Protests against Indian citizenship law extend to fourth day

Elias Hubbard
December 16, 2019

Tensions also simmered in Guwahati in Assam state, the epicentre of the unrest, where medical staff said two people were shot dead and 26 hospitalised late Thursday after security forces fired live rounds.

Demonstrators have been protesting since the passage Wednesday of the Citizenship Amendment Bill, which creates an expedited path to citizenship for migrants who entered the country illegally and belong to one of six religions, excluding Islam.

Police had been using loudspeakers since Sunday to inform people about the curfew relaxation and its re-imposition.

"Assam will continue to protest". "We stand by this approach and condemn any party involved in the violence". "Assamese will not stop until government revokes the law", another demonstrator, Pratima Sharma, said.

Officials said oil and gas production in the state were hit by the curfew, although the restrictions were eased during the day on Sunday with some shops opening.

"Today's meeting also appealed to the people to maintain peace and order in the state", he said.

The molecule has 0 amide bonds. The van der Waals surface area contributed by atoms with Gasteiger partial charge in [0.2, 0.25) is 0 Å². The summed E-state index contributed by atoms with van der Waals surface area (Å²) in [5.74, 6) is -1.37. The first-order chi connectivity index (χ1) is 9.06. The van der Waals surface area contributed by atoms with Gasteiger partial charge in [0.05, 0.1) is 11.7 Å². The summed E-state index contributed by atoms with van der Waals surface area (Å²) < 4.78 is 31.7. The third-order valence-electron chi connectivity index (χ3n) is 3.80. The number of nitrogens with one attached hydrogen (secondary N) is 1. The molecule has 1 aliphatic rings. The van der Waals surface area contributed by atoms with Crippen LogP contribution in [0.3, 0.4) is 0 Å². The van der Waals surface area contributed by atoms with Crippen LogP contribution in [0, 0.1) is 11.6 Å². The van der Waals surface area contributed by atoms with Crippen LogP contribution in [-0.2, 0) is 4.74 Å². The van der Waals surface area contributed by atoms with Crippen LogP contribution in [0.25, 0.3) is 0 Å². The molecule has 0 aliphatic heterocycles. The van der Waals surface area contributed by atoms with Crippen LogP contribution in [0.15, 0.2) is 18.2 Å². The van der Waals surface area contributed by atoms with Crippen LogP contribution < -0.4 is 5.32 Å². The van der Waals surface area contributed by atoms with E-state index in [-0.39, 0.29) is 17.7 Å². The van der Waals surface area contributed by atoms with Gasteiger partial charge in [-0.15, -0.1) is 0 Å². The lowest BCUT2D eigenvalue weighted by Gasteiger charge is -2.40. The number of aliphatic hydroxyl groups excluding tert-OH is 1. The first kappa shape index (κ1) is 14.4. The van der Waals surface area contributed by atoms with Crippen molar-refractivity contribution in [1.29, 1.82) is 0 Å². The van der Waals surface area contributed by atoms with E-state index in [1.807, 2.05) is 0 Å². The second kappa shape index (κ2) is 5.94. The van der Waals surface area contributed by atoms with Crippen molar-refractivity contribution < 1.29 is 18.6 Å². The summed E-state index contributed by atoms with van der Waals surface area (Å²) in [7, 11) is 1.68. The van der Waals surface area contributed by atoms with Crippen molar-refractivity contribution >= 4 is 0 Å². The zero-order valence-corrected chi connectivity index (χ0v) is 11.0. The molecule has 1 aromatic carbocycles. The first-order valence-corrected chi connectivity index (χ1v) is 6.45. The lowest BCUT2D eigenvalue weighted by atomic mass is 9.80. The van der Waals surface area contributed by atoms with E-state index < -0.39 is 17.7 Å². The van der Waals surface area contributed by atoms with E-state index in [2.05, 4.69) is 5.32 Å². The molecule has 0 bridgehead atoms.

In the heart of India's capital New Delhi, hundreds of students gathered within and outside the gates of the Jamia Milia University, making speeches and holding peaceful protests against the citizenship law amid a heavy police presence.

Protests turned violent in West Bengal state, a hotbed of political unrest, with at least 20 buses and parts of two railway stations set on fire as demonstrators blocked roads and set fire to tyres.

Some schools in southern Delhi have been asked to remain closed on Monday.

Prime Minister Narendra Modi, a member of the BJP, introduced the bill after his reelection victory earlier this year.

Protests have raged across northern and eastern India since the law was passed. "They (Congress supporters) are resorting to arson because they did not get their way".

Home Minister Amit Shah on Sunday called again for calm, saying local cultures in northeastern states were not under threat, amid fears the new law will grant citizenship to large numbers of immigrants from neighbouring Bangladesh.

Islamic groups, the opposition and rights organisations say the law is a part of Modi's Hindu nationalist agenda to marginalise India's 200 million Muslims. He denies the allegation.

Activists say the new law violates the country's Constitution and secular standards, and human rights observers internationally have expressed concern that it will have a discriminatory effect against Muslims in the country.

Asom Gana Parishad - an ally of Modi's Bharatiya Janata party in Assam which had supported the bill in parliament - told local media it now meant to challenge the law in the supreme court.

Other reports by Click Lancashire

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